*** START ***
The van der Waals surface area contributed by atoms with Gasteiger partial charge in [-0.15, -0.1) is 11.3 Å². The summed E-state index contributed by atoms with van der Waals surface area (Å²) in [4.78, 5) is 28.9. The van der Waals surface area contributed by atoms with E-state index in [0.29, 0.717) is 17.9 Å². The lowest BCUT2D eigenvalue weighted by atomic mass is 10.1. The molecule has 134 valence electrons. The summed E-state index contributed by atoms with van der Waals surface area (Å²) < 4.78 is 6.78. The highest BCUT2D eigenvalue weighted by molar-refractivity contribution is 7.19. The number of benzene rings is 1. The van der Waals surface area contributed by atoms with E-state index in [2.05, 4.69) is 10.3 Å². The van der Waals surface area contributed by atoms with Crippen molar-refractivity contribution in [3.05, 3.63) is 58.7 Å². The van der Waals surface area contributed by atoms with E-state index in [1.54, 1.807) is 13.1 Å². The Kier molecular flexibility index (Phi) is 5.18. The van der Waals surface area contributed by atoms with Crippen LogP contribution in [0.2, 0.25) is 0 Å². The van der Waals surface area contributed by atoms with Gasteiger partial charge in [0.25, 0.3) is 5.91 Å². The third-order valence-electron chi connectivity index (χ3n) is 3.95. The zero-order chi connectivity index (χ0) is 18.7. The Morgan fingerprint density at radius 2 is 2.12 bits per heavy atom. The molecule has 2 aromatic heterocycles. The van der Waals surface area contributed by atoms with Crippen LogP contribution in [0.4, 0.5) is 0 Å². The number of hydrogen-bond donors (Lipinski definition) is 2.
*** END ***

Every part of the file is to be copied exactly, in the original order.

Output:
The van der Waals surface area contributed by atoms with Gasteiger partial charge in [-0.15, -0.1) is 11.3 Å². The summed E-state index contributed by atoms with van der Waals surface area (Å²) in [4.78, 5) is 28.9. The van der Waals surface area contributed by atoms with E-state index in [0.29, 0.717) is 17.9 Å². The lowest BCUT2D eigenvalue weighted by atomic mass is 10.1. The molecule has 134 valence electrons. The summed E-state index contributed by atoms with van der Waals surface area (Å²) < 4.78 is 6.78. The highest BCUT2D eigenvalue weighted by molar-refractivity contribution is 7.19. The number of benzene rings is 1. The van der Waals surface area contributed by atoms with E-state index in [2.05, 4.69) is 10.3 Å². The van der Waals surface area contributed by atoms with Crippen molar-refractivity contribution in [3.05, 3.63) is 58.7 Å². The van der Waals surface area contributed by atoms with E-state index in [1.54, 1.807) is 13.1 Å². The Kier molecular flexibility index (Phi) is 5.18. The van der Waals surface area contributed by atoms with Crippen LogP contribution in [0.2, 0.25) is 0 Å². The van der Waals surface area contributed by atoms with Gasteiger partial charge in [0.25, 0.3) is 5.91 Å². The third-order valence-electron chi connectivity index (χ3n) is 3.95. The zero-order chi connectivity index (χ0) is 18.7. The Morgan fingerprint density at radius 2 is 2.12 bits per heavy atom. The molecule has 2 aromatic heterocycles. The van der Waals surface area contributed by atoms with Crippen LogP contribution in [0.4, 0.5) is 0 Å². The number of hydrogen-bond donors (Lipinski definition) is 2.